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Mukasey given clean bill of health

WASHINGTON, Nov. 21 (UPI) -- U.S. Attorney General Michael Mukasey was given a clean bill of health Friday after collapsing during a speaking engagement, the Justice Department said.


Doctors at George Washington Medical Center "expect him to be released in the next couple of hours," department spokeswoman Gina Talamona said.

Mukasey was expected to "be back at the department" Friday afternoon, she said.

Mukasey underwent several tests, including a stress test in which doctors said "he basically beat the machine," Talamona said.

Mukasey apparently suffered a fainting spell, not a stroke or other heart-related episode, she said.

The attorney general had an "uneventful night" after being admitted to the hospital following his collapse during a speech Thursday at the Federalist Society's 2008 National Lawyers Convention dinner at a Washington hotel. Videotape aired by CNN showed Mukasey slurring his words before slumping over the podium.


President George Bush called Mukasey before leaving to attend the Asia-Pacific Economic Cooperation forum in Lima, Peru.

Power was never transferred because of the medical incident, she said.

"Basically," Talamona said, "the same guy who's in charge today was in charge yesterday and the day before."

Obama raised half-billion online

WASHINGTON, Nov. 21 (UPI) -- President-elect Barack Obama raised more than $500 million online in his 21-month campaign for the White House, aides said in an interview.

Members of Triple O, Obama's online operation, told The Washington Post in an exclusive breakdown that 3 million donors, in a total of 6.5 million donations, pledged more than $500 million as they ushered in a new digital era in presidential fundraising. The average online donation was $80.

Aides said Obama also raised millions from traditional campaign bundlers but the bulk came through the Internet.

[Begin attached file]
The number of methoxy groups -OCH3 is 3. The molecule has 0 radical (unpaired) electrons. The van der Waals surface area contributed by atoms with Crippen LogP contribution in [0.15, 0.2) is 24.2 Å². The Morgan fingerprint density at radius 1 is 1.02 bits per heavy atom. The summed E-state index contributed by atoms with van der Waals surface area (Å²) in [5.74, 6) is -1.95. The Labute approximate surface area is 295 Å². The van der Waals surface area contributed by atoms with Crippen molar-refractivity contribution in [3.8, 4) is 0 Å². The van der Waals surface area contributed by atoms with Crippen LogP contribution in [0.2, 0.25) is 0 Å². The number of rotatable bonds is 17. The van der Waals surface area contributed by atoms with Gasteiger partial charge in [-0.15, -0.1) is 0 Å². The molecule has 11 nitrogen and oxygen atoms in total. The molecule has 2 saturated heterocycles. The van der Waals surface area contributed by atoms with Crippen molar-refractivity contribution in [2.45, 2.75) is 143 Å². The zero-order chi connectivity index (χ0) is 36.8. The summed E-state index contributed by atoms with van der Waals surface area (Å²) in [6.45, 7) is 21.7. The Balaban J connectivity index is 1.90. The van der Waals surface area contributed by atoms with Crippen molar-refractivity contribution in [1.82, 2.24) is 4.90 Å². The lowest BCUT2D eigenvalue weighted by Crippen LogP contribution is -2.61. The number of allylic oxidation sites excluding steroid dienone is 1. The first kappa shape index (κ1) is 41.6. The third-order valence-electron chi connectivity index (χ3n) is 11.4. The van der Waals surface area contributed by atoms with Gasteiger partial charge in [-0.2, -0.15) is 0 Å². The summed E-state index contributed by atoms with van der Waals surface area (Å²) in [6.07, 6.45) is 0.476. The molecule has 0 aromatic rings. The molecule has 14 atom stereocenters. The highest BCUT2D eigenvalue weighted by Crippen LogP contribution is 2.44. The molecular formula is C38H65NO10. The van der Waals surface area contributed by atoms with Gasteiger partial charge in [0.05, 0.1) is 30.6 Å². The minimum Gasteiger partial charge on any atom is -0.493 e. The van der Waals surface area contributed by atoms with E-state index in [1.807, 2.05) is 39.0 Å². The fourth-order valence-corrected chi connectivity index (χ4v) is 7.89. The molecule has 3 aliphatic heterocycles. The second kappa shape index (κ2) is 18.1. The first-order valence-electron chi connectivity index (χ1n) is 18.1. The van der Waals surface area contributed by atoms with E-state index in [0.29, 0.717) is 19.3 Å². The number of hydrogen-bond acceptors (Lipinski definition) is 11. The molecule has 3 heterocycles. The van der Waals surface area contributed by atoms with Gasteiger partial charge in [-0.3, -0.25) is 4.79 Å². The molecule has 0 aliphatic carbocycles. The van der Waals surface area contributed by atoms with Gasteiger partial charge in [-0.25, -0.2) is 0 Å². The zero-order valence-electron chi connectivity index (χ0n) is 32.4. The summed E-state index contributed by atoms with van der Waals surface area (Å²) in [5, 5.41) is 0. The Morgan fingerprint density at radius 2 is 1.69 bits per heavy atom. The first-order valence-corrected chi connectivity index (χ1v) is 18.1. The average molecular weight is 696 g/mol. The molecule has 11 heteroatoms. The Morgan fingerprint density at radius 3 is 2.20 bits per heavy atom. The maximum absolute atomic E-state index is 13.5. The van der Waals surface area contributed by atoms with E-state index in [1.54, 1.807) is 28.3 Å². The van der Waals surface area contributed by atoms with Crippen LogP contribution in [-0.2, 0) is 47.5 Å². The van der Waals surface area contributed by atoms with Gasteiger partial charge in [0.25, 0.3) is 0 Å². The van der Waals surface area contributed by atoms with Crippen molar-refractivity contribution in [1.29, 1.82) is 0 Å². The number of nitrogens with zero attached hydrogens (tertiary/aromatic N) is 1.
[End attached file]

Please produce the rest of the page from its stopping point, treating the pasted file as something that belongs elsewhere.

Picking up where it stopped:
His single biggest month of fundraising came in September when Obama amassed more than 65 percent of his record-shattering haul, $100 million of the $150 million total, from online donations, aides said.

Obama's e-mail list contains nearly 13 million addresses, aides told the Post. Over the course of the campaign, more than 7,000 messages were sent, many targeted to specific donation levels, and topping 1 billion e-mails in all.


One million people signed up for Obama's text-messaging program.

Bush signs jobless benefits extension

WASHINGTON, Nov. 21 (UPI) -- A measure to extend unemployment benefits by seven weeks was signed into law Friday by U.S. President George Bush.

The measure provides additional payments to workers who have exhausted their 13 weeks of unemployment compensation, Bush spokeswoman Dana Perino said in a statement.

The bill also creates a second tier of 13 weeks of compensation for people living in states with unemployment rates above 6 percent.

With the national unemployment rate at 6.5 percent, White House spokeswoman Dana Perino said Thursday extending jobless benefits was "the responsible thing to do" to "help job seekers over this hump" until they find work.

Putin cuts taxes to meet crisis

MOSCOW, Nov. 21 (UPI) -- Russian Prime Minister Vladimir Putin, recalling financial crises of the past two decades, vowed his nation will weather the current storm, officials say.

After proposing economic remedies in a keynote address to the governing party congress in Moscow Friday, Putin announced tax cuts to spur the Russian economy and increased spending on social programs, The New York Times reported.